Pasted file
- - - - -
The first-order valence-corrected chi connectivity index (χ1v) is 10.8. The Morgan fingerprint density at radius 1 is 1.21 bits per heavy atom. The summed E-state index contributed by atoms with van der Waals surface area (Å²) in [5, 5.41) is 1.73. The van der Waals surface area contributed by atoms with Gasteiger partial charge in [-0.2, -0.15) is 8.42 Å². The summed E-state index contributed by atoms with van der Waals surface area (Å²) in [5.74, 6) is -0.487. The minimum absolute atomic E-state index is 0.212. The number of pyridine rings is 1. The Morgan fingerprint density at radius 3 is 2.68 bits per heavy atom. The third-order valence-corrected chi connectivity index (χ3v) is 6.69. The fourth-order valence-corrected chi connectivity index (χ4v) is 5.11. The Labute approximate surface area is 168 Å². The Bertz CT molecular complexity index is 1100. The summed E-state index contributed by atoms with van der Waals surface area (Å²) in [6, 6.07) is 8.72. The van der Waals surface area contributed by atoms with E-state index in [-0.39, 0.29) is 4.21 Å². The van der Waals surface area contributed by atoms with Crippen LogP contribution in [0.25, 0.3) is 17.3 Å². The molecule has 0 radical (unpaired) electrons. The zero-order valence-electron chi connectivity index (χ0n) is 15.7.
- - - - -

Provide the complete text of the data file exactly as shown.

The first-order valence-corrected chi connectivity index (χ1v) is 10.8. The Morgan fingerprint density at radius 1 is 1.21 bits per heavy atom. The summed E-state index contributed by atoms with van der Waals surface area (Å²) in [5, 5.41) is 1.73. The van der Waals surface area contributed by atoms with Gasteiger partial charge in [-0.2, -0.15) is 8.42 Å². The summed E-state index contributed by atoms with van der Waals surface area (Å²) in [5.74, 6) is -0.487. The minimum absolute atomic E-state index is 0.212. The number of pyridine rings is 1. The Morgan fingerprint density at radius 3 is 2.68 bits per heavy atom. The third-order valence-corrected chi connectivity index (χ3v) is 6.69. The fourth-order valence-corrected chi connectivity index (χ4v) is 5.11. The Labute approximate surface area is 168 Å². The Bertz CT molecular complexity index is 1100. The summed E-state index contributed by atoms with van der Waals surface area (Å²) in [6, 6.07) is 8.72. The van der Waals surface area contributed by atoms with E-state index in [-0.39, 0.29) is 4.21 Å². The van der Waals surface area contributed by atoms with Crippen LogP contribution in [0.25, 0.3) is 17.3 Å². The molecule has 0 radical (unpaired) electrons. The zero-order valence-electron chi connectivity index (χ0n) is 15.7.